Banks Power

You’ll often hear all about boost pressure, simply known as boost, when it comes to turbo and supercharged cars. It is the metric by which empires are made and by which empires fall, but is it the ultimate metric to measure your power numbers by? Well, let Gale Banks explain why boost isn’t the metric you should consider. It’s air density.

Most of you will know this, but for the curious folks that might not know, Boost is a measure of pressurized air. In the States, it’s often measured in pounds per square inch (psi), and overseas it can be measured in bars or kilopascals. Boost is positive air pressure, whereas vacuum is negative air pressure. Generally speaking, it’s the measurement by which many folks judge the effectiveness of their chosen forced induction for a good reason: More boost is strongly correlated to more power.

But like anything car-related or physics-related, it gets deeper than that. Pressure is simply a measurement of stress, the amount of force acting on an object. When a car is making 25 psi, 25 pounds of stress per square inch is being exerted at the point of measurement, which is often the intake manifold. It isn’t a measure of flow or air density, which is highly variable depending on the intake configuration and air temperature. It’s correlated to air density but with some strings attached.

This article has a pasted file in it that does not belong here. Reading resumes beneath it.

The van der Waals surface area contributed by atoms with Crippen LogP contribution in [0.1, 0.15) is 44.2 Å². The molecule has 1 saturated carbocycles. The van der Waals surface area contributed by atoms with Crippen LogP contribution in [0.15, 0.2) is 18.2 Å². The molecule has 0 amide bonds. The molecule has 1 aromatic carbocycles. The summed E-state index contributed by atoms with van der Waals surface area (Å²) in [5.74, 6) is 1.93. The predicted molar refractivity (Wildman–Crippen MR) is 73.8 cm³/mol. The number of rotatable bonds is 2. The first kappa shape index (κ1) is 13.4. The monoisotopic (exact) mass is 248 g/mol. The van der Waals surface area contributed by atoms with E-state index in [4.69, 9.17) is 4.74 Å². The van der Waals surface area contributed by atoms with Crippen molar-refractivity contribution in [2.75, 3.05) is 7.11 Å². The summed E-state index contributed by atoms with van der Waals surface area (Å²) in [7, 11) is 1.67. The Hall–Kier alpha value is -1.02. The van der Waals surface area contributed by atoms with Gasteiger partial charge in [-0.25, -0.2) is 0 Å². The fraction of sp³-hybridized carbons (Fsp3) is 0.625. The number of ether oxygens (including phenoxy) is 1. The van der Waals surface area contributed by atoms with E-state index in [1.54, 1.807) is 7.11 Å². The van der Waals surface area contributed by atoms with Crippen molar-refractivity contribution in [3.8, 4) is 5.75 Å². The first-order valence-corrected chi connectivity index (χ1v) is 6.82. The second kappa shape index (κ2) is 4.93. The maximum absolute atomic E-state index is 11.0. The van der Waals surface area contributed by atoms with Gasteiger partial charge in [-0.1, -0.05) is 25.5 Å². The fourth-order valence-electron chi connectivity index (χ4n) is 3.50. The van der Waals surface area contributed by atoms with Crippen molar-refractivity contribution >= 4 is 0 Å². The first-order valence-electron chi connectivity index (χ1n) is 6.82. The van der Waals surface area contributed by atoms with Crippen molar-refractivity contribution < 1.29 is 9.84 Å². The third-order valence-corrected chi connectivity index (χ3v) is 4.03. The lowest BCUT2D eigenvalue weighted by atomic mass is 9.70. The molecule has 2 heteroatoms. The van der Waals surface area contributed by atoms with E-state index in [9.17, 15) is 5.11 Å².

Again, most of us know cold air is denser, and hot air is thinner. Think of metal when it’s heated; It expands with heat and contracts with cold. Air acts similarly. Banks shows that you can have the same amount of air in a sealed box, but you can have different boost pressure readings depending on temperature. He started with zero boost at 67 degrees Fahrenheit in the sealed box and heated the box to 188 degrees. It read 3.3 psi of positive pressure but gained no air density. That same amount of air expanded to pressurize the box, but there was no extra air to make more power.

The takeaway is that you can push more boost into an engine, but it might not make more power. Compressing air causes it to heat up, which is why modern turbocharged cars have intercoolers to cool the pressurized air. What is critical is the amount of air that is entering the engine. The same amount of air can have wildly different boost readings based on temperature, hence the need to understand air density. 

Next time you shove more boost into an engine, think of Gale Banks. If you ever disappoint him, you’re probably doing something wrong.

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The post Let Gale Banks Explain How Boost Gauges Lie About Added Power appeared first on The Drive.

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